Category: Dry Cleaning
You’ve heard the “advice” countless times before: air out your dry cleaned garments and household textiles before bringing them into your home.
In this post, I’ll tell you why that conventional notion makes no sense whatsoever and what you can do to avoid the prospect of having to air out your garments and household textiles.
Every new entrant into the dry cleaning market place will enthusiastically tell you all about their plans to “revolutionize” the industry.
They’re always full of “new” ideas that, they believe, will turn the dry cleaning business on it’s proverbial head and generate wealth beyond their wildest dreams.
More specifically, they’ll tell you that they’ve developed a “new concept” — a better mouse trap. And that everything will be “different” and “better”.
Dig a little deeper and you’ll soon recognize that most of these “new” ideas have been around for quite a while and that there’s nothing new to be found.
Fact is, the only thing “new” about their concept is the glitzy marketing package that surrounds the very ordinary product they deliver.
In this post, I use Procter & Gamble’s franchised operation, Tide Dry Cleaners, to illustrate my point.
Many dry cleaners glue or heat seal barcodes on your fine garments and household textiles.
When you ask dry cleaners why they glue or heat seal barcodes on your fine garments and household textiles, they’ll tell you that they do so in order to “track your items through their production system”.
That’s the pronounced reason or spin. The real reasons are different.
So the critical question is this: What should you do if you discovered that your dry cleaner glued or heat sealed a barcode onto any of your garments or household textiles?
The overwhelming majority of dry cleaning customers probably couldn’t care less. All they want is a “cleaned and pressed” garment or household textile at the cheapest possible price.
Other customers — particularly those with a large investment in their fine garments and household textiles — may frown upon this practice. For those individuals, what are your options?
In this blog post, I prescribe a course of action and, if that fails, an alternative approach.
You’ve invested in your fine garments.
Amongst other things, you believe that your buttons, logos, zipper pulls, buckles and the like are integral to the look of your garments.
In this blog post, I examine the need for your dry cleaner to protect your buttons and other hardware — even if that means removing your buttons and other hardware prior to cleaning and replacing your buttons and other hardware after cleaning.
Yes, I do understand that your dry cleaner told you that they “protect” your buttons and other hardware.
But do they?
If that were the case, why are some of the buttons and other hardware (logos, zipper pulls, buckles, etc.) on your fine garments scratched, chipped, cracked or otherwise damaged?
And, if that’s the case, why do you permit your dry cleaner to get away with damaging the buttons and other hardware on your fine garments?
Imagine that there are only two dry cleaners in a particular city.
Further, imagine that they’re situated next door to one another.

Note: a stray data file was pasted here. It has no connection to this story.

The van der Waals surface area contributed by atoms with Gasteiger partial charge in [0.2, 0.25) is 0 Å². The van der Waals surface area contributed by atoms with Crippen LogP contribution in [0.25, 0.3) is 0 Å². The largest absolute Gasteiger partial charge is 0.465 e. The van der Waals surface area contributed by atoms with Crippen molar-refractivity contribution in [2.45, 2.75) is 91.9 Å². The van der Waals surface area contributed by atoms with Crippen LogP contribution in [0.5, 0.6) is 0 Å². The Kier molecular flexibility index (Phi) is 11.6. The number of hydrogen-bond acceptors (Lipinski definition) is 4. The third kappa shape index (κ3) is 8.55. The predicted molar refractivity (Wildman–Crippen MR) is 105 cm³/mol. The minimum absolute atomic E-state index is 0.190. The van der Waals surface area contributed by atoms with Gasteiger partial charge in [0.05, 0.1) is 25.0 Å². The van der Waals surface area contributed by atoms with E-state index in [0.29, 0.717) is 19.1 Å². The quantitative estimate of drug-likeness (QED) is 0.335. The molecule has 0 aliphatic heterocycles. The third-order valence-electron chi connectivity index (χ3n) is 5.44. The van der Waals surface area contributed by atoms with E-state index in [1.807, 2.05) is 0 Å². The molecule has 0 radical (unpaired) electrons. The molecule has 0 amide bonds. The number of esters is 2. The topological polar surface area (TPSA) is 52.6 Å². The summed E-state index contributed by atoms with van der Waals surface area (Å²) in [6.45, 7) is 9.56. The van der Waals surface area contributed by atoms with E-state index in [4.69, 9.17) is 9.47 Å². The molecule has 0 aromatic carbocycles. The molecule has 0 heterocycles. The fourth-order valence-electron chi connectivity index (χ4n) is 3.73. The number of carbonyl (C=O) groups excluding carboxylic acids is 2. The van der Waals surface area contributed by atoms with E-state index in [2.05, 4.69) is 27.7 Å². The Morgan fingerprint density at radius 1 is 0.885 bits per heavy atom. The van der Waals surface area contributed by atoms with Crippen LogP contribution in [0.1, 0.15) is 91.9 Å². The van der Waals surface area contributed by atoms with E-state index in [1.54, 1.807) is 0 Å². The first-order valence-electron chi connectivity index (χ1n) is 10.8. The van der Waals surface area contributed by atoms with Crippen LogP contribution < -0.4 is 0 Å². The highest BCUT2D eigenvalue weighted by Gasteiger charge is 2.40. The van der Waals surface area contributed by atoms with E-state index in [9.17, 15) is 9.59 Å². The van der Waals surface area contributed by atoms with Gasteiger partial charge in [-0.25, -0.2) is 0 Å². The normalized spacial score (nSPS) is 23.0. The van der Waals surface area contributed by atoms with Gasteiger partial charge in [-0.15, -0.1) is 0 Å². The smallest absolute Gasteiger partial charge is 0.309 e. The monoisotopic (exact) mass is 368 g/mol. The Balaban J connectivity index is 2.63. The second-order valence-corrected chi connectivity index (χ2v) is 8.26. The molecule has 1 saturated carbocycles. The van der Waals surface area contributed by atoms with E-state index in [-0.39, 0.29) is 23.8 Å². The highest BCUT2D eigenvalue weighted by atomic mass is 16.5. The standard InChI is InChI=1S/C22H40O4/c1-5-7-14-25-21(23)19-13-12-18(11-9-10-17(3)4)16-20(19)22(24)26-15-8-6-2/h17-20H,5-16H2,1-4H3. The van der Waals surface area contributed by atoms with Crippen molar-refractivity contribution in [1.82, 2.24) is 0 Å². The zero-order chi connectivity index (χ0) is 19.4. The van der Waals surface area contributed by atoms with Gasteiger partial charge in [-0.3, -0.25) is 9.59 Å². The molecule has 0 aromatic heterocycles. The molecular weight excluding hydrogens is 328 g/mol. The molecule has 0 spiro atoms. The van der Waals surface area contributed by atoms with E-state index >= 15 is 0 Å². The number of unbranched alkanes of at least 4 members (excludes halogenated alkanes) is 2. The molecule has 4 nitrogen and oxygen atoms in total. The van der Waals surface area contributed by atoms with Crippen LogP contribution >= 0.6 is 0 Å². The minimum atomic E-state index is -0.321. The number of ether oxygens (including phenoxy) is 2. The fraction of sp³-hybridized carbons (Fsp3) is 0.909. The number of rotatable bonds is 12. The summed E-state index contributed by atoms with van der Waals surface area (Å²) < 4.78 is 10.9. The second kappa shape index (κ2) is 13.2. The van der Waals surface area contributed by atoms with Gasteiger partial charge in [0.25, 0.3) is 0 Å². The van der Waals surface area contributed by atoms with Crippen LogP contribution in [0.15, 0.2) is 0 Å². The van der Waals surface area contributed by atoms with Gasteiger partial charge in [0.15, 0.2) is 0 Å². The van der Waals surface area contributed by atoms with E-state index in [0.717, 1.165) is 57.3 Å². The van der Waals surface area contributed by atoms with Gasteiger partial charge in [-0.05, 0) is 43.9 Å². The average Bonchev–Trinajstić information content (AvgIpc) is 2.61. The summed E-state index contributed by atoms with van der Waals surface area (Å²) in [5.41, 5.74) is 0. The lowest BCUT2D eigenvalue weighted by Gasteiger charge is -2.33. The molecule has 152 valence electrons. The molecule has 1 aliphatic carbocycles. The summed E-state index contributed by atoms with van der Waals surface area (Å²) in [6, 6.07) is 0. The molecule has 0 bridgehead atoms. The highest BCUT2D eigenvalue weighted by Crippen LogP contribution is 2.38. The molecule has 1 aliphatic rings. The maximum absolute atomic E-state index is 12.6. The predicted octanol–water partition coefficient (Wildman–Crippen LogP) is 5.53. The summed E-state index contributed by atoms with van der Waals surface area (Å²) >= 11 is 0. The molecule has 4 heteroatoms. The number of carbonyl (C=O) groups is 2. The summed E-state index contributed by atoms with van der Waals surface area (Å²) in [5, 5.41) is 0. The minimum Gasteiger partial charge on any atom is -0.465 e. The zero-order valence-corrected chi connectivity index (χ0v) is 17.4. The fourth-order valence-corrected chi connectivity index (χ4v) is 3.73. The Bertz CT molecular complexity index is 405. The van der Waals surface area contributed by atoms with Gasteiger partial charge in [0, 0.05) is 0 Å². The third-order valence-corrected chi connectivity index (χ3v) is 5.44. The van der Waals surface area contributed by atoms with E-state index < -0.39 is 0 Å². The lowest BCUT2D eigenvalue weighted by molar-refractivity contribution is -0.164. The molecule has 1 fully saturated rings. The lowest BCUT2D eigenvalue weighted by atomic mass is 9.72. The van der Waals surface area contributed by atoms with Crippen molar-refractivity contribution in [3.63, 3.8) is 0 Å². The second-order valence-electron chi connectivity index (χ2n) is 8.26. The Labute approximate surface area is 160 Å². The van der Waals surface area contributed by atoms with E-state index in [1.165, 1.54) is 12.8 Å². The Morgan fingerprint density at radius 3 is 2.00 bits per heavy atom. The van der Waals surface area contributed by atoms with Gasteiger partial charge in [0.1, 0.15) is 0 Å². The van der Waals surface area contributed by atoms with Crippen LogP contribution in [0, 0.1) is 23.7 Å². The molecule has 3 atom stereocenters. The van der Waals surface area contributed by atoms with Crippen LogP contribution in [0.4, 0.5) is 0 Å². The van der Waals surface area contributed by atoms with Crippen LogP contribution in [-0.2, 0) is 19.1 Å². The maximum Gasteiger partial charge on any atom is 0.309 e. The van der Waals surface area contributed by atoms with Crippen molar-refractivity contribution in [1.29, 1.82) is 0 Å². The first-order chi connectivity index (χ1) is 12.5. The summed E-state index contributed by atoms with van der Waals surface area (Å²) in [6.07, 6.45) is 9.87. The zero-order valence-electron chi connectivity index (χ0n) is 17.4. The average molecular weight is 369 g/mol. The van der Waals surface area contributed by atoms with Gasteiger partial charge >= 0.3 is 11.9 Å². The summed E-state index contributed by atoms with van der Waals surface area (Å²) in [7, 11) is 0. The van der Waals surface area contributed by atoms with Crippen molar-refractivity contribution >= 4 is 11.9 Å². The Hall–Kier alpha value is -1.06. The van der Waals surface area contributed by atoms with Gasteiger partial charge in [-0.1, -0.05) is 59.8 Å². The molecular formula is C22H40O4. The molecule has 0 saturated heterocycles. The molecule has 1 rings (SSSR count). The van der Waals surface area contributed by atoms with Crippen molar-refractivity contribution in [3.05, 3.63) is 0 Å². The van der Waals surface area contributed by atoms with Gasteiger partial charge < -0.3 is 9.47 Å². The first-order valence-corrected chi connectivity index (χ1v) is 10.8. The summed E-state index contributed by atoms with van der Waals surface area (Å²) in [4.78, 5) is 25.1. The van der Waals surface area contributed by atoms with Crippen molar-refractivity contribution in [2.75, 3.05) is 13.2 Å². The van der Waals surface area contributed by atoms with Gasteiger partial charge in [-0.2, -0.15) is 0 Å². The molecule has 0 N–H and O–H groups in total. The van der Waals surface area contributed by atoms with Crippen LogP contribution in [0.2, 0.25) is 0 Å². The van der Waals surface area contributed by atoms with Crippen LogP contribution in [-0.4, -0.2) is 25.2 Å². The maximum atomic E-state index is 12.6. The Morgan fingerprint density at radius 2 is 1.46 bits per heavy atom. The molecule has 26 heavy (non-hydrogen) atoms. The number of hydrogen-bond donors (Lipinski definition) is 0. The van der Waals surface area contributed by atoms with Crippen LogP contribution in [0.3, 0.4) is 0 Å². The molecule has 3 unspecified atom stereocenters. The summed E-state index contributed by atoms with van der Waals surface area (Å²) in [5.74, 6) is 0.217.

One has a sign which that says True Quality Cleaners; the other sign says Ordinary Cleaners.
Let’s say that you mostly shop at high-end boutiques and department stores, that you have a relatively significant investment in your fine garments and that you have the financial resources to pay for the very best in on-going maintenance of that wardrobe.
Which of these two cleaners would you choose?
The purpose of this post is to help you make an informed decision by highlighting the differences between extraordinary (true quality) dry cleaners and ordinary (middle market) dry cleaners and the operating philosophies underlying those differences.
When you’re restoring a garment, household textile or accessory of historical significance, maintaining the integrity of the original components (color, buttons, hardware, linings, etc.) is critical.
When you’re restoring a garment, household textile or accessory for your own use, you might need to compromise in order to achieve the result you desire.
In this blog post, we illustrate this point by guiding you through the restoration of a 40 year old, blue silk coat. While the results exceeded our client’s expectations, the rotted lining could not be restored and required replacement. In other words, we compromised to achieve the desired result.
In 2012, Put This On, released a series of videos covering various aspects of men’s wear and styling. The series was sponsored by Lifeway Kefir, a cultured, probiotic dairy product available throughout the USA.
In a web commercial for the series, Jesse Thorn pours 3 bottles of Lifeway Kefir over his head, saturating a black pin stripe Dolce & Gabbana suit in the process. Jesse then sent the suit to RAVE FabriCARE for restoration to “like new”.
This blog post illustrates the results that can be achieved with the application of skill, judgement and process.
Enjoy the journey.
Cleaning and restoring military memorabilia requires the application of skill, judgement and process.
In 2011, RAVE FabriCARE was entrusted to restore Fleet Admiral Chester W. Nimitz’s white summer uniform to as close to original condition as possible. In the photo accompanying this blog post, Fleet Admiral Nimitz is wearing that summer uniform. In the photo, President Roosevelt and General McArthur are seated to his left.
This blog post demonstrates how the application of skill, judgement and process can transform the condition of a military uniform from poor to extraordinary.